The Importance of Scaffolding

We think of scaffolds as a construction tool, but scaffolding is equally important in business. This post defines business scaffolding and promotes its use as a critical business tool.

When I was in Hong Kong several years ago I marvelled at the common use of bamboo for scaffolding – even for ten-story buildings. This went against my preconceived ideas of how scaffolding should be made – good thing I’m not in construction. But I do help to build businesses, so I started to think about how the concept of scaffolding could serve a similar purpose in this context.

So many of the professionals and businesses I work with initially don’t have business plans. They’ve run their business day to day hoping for opportunities, trying to make the best of them, and holding their breath during tougher times.  At some point, they decide there might be a better way to run their business, but they aren’t sure how to start.  This can also be true of firms that have identified a change that needs to be made, but are unclear on how to proceed.

When a building needs repairs or reworking, the builder erects scaffolding around the building’s exterior. So what, I wondered, was the business equivalent of a scaffold? I realized it could be a number of things:

  1. Perspective: Scaffolding enables the crew to work on the building without standing in it.  Einstein said that you can’t solve a problem on the level at which it occurs.  My experience with firms has been that it’s far more difficult to solve an issue when you are in the thick of it.  The best solutions arise from objectivity.  Scaffolding is a metaphor for standing back and considering a business issue from a broader perspective.  How?  Occasionally a firm has a partner who is good at this, but that’s rare. You could establish a team of internal perspectives (including lawyers, senior staff, and representatives from appropriate administrative departments) to consider the issue. More often, firms will bring in an outside expert to do research, make an assessment and come up with a recommendation.
  2. Preparation: It takes some time to erect scaffolding.  Its very structure is dependent on its needs.  How many people will it hold? What parts of the building must be made accessible to workers?  How long will it be up?  What conditions must it weather through?  How will the building look during this process?  Firms starting to plan or preparing to undergo change should go through the same process.  What are we hoping to achieve, specifically?  What are the steps required to accomplish our objectives? Who will be responsible for each step? How will we monitor progress?  Who will keep everyone informed?  When will the process be completed?  How will we define success?  Scaffolds are visible, and so should be your plan.  That means it’s a document, and not simply a shared belief system.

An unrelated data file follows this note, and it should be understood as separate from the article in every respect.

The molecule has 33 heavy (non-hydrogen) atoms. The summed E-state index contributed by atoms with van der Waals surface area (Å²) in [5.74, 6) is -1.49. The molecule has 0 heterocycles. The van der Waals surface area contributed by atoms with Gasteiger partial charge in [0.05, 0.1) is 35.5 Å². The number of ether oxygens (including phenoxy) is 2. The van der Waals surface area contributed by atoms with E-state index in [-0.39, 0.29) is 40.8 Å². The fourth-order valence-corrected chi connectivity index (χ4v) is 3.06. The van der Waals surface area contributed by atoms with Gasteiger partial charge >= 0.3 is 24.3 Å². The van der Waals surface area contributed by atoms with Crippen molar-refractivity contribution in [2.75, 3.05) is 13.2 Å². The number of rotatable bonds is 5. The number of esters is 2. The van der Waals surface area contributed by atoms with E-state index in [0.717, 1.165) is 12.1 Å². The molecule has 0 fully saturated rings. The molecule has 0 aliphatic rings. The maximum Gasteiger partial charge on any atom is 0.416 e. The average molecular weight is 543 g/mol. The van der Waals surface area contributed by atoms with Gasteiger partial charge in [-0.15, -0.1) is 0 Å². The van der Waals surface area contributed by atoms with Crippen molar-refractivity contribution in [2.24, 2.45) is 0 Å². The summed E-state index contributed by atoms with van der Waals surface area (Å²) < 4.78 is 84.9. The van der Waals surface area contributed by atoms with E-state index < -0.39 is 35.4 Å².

3. Support: Scaffolds enable workers to move around a building safely in any direction needed in order to complete their task.  As you embark on a decision-making or change management process, what support structures do you need in place?  Have you prepared for buy-in by engaging all the right people in the process?  Do you have the resources, funding and technology needed to support the outcome?  Do you have a communication strategy in place to keep people informed and ensure momentum and enthusiasm remain throughout the project?  Do you have reporting periods in place to help people stick to the plan?
  4. Boundaries: Builders don’t suddenly decide to add another floor or wing to a building: they work within the areas that have been planned for and supported, defined by the scaffold. Scope creep is a dangerous and expensive concern for firms engaging in any kind of decision-making or change.  We are all aware of how important it is to keep outside suppliers on-task; however having worked both inside and as a supplier to law firms, I can assure you that the biggest culprit of scope creep tends to be the firms themselves.  Projects need boundary definition for the firm as well as for suppliers.  A documented plan means that boundaries have been defined, and can be defended.  If the firm decides to expand a project half-way through, appropriate scaffolding needs to be erected (i.e. perspective, preparation and support need to be considered and planned for first) before the additional work can take place.

Most firms like the idea of innovation, but forget that successful implementation is seldom the result of spontaneous action. Business scaffolding ensures that business decisions are done with due consideration, proper support, and a degree of risk management.  Admittedly this isn’t as fun as that time in your youth when you and your friends decided to build a tree house; but the outcome will undoubtedly be safer, more effective, and last much longer : )

By |2019-01-28T09:58:45+00:00February 8th, 2016|Strategic Planning|0 Comments